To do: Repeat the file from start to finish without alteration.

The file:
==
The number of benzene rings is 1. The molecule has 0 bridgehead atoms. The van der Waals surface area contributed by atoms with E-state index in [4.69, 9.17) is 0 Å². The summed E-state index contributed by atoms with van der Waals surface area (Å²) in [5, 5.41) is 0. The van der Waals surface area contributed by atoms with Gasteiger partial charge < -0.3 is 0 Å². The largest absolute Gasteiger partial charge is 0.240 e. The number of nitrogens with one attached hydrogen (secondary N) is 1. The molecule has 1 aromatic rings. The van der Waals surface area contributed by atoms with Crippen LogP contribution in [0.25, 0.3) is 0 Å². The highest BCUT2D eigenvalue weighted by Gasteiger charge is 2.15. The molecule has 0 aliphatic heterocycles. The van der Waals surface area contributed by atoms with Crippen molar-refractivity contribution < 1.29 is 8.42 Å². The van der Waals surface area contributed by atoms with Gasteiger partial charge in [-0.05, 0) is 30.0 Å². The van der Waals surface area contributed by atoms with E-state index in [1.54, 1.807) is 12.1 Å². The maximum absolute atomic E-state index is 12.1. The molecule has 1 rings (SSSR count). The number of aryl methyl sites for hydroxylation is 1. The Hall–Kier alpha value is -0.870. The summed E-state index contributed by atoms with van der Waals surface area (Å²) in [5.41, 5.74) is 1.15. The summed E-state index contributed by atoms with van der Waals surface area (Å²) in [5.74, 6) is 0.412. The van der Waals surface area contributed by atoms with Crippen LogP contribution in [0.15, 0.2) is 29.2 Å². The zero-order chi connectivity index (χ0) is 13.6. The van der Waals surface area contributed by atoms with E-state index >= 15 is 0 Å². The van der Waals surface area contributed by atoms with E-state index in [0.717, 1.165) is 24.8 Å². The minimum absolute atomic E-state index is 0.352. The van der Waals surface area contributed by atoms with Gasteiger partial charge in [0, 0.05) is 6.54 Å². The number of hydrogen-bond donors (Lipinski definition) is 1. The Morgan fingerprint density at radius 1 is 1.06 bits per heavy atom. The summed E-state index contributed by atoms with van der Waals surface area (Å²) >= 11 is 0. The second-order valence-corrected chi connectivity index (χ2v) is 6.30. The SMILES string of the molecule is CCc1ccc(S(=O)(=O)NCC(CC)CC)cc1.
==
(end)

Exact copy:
The number of benzene rings is 1. The molecule has 0 bridgehead atoms. The van der Waals surface area contributed by atoms with E-state index in [4.69, 9.17) is 0 Å². The summed E-state index contributed by atoms with van der Waals surface area (Å²) in [5, 5.41) is 0. The van der Waals surface area contributed by atoms with Gasteiger partial charge < -0.3 is 0 Å². The largest absolute Gasteiger partial charge is 0.240 e. The number of nitrogens with one attached hydrogen (secondary N) is 1. The molecule has 1 aromatic rings. The van der Waals surface area contributed by atoms with Crippen LogP contribution in [0.25, 0.3) is 0 Å². The highest BCUT2D eigenvalue weighted by Gasteiger charge is 2.15. The molecule has 0 aliphatic heterocycles. The van der Waals surface area contributed by atoms with Crippen molar-refractivity contribution < 1.29 is 8.42 Å². The van der Waals surface area contributed by atoms with Gasteiger partial charge in [-0.05, 0) is 30.0 Å². The van der Waals surface area contributed by atoms with E-state index in [1.54, 1.807) is 12.1 Å². The maximum absolute atomic E-state index is 12.1. The molecule has 1 rings (SSSR count). The number of aryl methyl sites for hydroxylation is 1. The Hall–Kier alpha value is -0.870. The summed E-state index contributed by atoms with van der Waals surface area (Å²) in [5.41, 5.74) is 1.15. The summed E-state index contributed by atoms with van der Waals surface area (Å²) in [5.74, 6) is 0.412. The van der Waals surface area contributed by atoms with Crippen LogP contribution in [0.15, 0.2) is 29.2 Å². The zero-order chi connectivity index (χ0) is 13.6. The van der Waals surface area contributed by atoms with E-state index >= 15 is 0 Å². The van der Waals surface area contributed by atoms with E-state index in [0.717, 1.165) is 24.8 Å². The minimum absolute atomic E-state index is 0.352. The van der Waals surface area contributed by atoms with Gasteiger partial charge in [0, 0.05) is 6.54 Å². The number of hydrogen-bond donors (Lipinski definition) is 1. The Morgan fingerprint density at radius 1 is 1.06 bits per heavy atom. The summed E-state index contributed by atoms with van der Waals surface area (Å²) >= 11 is 0. The second-order valence-corrected chi connectivity index (χ2v) is 6.30. The SMILES string of the molecule is CCc1ccc(S(=O)(=O)NCC(CC)CC)cc1.